Yachting: Weather gods smiling on Team NZ

By Paul Lewis

The weather gods seem to be playing their part as Emirates Team New Zealand gear up for their third on-the-water clash against Luna Rossa today.

The wind for today's race is forecast to be between 15-17 knots, with a flood tide of 2.1 knots. That means the permissible wind limit for the race is 22.1 knots but race organisers do not expect the breeze to threaten those limits.

The match will, if Team NZ win as expected, propel them into an unassailable position in the Louis Vuitton round robin regatta - meaning they have automatic access to the finals, a best of 13 series starting on August 17. The foe will be either Luna Rossa or Artemis Racing if the latter is able to compete in the semifinals on August 7 after testing their boat.

Meanwhile, anticipation is building nicely in the event with crowds of 40,000 reported at the two main spectators venues in San Francisco last weekend. The city's marine parade - the Embarcadero - is full of fans, holidaymakers and tourists these days and the buzz is escalating on the waterfront.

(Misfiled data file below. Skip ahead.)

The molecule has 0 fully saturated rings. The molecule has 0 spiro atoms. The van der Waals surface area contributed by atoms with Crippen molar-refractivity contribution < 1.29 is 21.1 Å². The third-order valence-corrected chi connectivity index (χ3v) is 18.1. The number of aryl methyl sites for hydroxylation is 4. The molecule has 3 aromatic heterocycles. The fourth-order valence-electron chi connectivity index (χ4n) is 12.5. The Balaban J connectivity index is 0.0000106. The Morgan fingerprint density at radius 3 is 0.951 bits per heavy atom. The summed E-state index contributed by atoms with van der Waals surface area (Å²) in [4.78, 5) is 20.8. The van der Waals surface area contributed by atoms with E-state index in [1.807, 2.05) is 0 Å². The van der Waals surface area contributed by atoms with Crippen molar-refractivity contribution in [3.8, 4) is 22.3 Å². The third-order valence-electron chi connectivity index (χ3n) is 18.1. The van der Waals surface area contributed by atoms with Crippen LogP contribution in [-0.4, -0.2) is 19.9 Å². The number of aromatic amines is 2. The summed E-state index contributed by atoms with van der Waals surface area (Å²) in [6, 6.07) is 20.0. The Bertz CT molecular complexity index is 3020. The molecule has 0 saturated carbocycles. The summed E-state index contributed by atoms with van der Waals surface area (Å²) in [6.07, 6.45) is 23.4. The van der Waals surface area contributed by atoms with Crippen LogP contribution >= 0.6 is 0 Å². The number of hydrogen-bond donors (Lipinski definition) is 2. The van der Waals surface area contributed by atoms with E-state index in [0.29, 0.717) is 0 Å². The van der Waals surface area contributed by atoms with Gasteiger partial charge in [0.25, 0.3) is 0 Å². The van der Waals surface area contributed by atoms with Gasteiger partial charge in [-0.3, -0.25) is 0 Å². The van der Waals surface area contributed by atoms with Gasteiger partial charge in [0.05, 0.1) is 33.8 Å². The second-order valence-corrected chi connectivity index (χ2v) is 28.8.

Also building is anticipation at the entry of Artemis into the regatta. Their smart new blue boat was launched yesterday but it is still a moot point whether it will be ready for competitive racing in the semifinals.

The regatta's Principal Race Officer, John Craig, said yesterday: "I don't think people realise how many hours, days and people it has taken to get the boat in the water. Now they have to go through a process to assess if they can race. They will be testing, evaluating loads and making sure the boat is safe - and when they are ready to race, they will let us know."

Asked if Artemis faced real difficult in even making the semifinals, let alone the remaining matches in the round robin, Craig said: "It's a hurdle for them, for sure. But this is a time when they have to make sure their structure, their platform and their wingsail are all in the best shape.

"They have been meticulously careful in every move they have made so far and the process they have gone through has been incredible. I was there and I understood about 15 per cent of what they were doing; they were doing things to that boat that I had not seen people do before when testing a boat."

The race is due to start at 7.15am NZT.

- Herald on Sunday

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